At the New York Times site today, David Leonhardt has a very interesting Q-and-A with Sasha Issenberg, the former Boston Globe reporter whose forthcoming e-book on the social-scientific campaign stylings of Rick Perry is creating buzz among politics junkies.
The whole post is recommended, but Issenberg’s remarks on how the Perry team used research findings to make decisions about campaign travel were especially striking. The conventional wisdom had held that state-wide candidates in Texas should conduct short interviews with local TV affiliates from a central location, Issenberg explained:
But as part of the 2006 experiments randomizing Perry’s itinerary, the eggheads did a content analysis of media coverage in the markets as he traveled, and found that his presence had an impact. Perry just got much better press when he was in Lubbock or Beaumont than when newspapers and TV stations there relied on stories out of Austin, which tended to be much more cynical or negative. As a result, Carney came to appreciate that such an afternoon might be more effectively spent by having Perry fly to just one of the markets and appear personally there.
By 2010, the campaign operated under the principle that having Perry set foot in a coffee shop or BBQ restaurant — even if there was only a small crowd to witness it in person — was the best media strategy available.
It’s not all that surprising that the coverage in local markets was more favorable when Perry actually showed up. Having a major campaign come to town flatters local egos, in a way that’s likely to be reflected in the often-boosterish local press. The pageantry of a campaign stop also provides plenty of upbeat images. And reporters and editors or producers at local stations and papers are likely, in the aggregate, to have less sophisticated knowledge about statewide policy issues than those “cynical,” “negative” journalists in the state capitol. (I say all this as someone with abundant first-hand knowledge of both the virtues and pathologies of local newspapers.)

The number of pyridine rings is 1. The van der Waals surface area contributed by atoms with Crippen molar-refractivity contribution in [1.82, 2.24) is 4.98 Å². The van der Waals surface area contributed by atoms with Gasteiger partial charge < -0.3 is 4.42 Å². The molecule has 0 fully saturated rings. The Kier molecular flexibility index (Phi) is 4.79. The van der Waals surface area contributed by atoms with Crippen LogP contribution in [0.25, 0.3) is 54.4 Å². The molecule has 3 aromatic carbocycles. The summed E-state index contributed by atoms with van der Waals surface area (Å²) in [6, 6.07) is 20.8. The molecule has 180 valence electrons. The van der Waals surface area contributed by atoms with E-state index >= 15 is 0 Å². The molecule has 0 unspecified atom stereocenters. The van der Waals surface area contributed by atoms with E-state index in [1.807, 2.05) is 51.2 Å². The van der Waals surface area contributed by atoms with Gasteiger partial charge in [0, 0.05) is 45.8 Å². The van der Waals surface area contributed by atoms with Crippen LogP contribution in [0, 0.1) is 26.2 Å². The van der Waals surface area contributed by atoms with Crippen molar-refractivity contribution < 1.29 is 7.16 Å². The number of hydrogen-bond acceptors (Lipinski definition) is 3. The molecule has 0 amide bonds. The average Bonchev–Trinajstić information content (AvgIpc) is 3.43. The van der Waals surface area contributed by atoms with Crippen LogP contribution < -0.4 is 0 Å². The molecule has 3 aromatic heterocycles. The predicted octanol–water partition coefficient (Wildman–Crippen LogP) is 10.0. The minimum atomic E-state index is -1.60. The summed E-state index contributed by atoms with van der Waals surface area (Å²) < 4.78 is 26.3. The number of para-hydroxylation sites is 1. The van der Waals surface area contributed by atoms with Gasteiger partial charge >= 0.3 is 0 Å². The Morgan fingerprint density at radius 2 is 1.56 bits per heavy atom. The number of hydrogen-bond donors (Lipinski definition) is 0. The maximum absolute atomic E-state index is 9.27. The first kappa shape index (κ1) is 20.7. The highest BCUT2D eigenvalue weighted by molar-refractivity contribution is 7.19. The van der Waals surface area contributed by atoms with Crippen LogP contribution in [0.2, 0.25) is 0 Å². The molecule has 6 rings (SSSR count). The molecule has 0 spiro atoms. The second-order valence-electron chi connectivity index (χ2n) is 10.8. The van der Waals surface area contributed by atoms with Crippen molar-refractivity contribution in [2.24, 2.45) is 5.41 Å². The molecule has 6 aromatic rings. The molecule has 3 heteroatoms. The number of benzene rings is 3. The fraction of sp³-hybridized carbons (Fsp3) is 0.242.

There may have been other factors in play, too. Perhaps favorable local coverage reflects Perry’s renowned retail-politics skills. Perhaps journalists in smaller markets were just more sympathetic to his conservative policy agenda than the hacks in Austin. Perhaps voters and activists in those markets were more sympathetic to Perry—but they only got the information they needed to act on those sentiments when the filter of the state press corps was stripped away. Hopefully, Issenberg’s book will shed more light on the mechanisms at work here.
Still, for all those potential explanations, it is a little surprising, and maybe a little disheartening, that the difference in tone was so great as to make local travel more valuable to the campaign—as measured by contributions, approval ratings, and new volunteers—despite the obvious loss in efficiency. And it’s hard not to wonder whether politicians’ savvy in gaming the media ecosystem is racing farther ahead of the press’s ability to fight back.
As Issenberg appropriately notes, we don’t know if these insights will apply to the presidential campaign. For that matter, we don’t know if they apply to candidates other than Rick Perry.
But the findings should prompt some soul-searching on the part of local reporters everywhere, to make sure that we’re appropriately skeptical when the big names come to town. The results suggest that even the stories that get told in smaller outlets really do make a difference. That’s encouraging—but it means that there’s a heavy responsibility to tell the truest, fullest, most revealing stories we can.Greg Marx is an associate editor at CJR. Follow him on Twitter @gregamarx.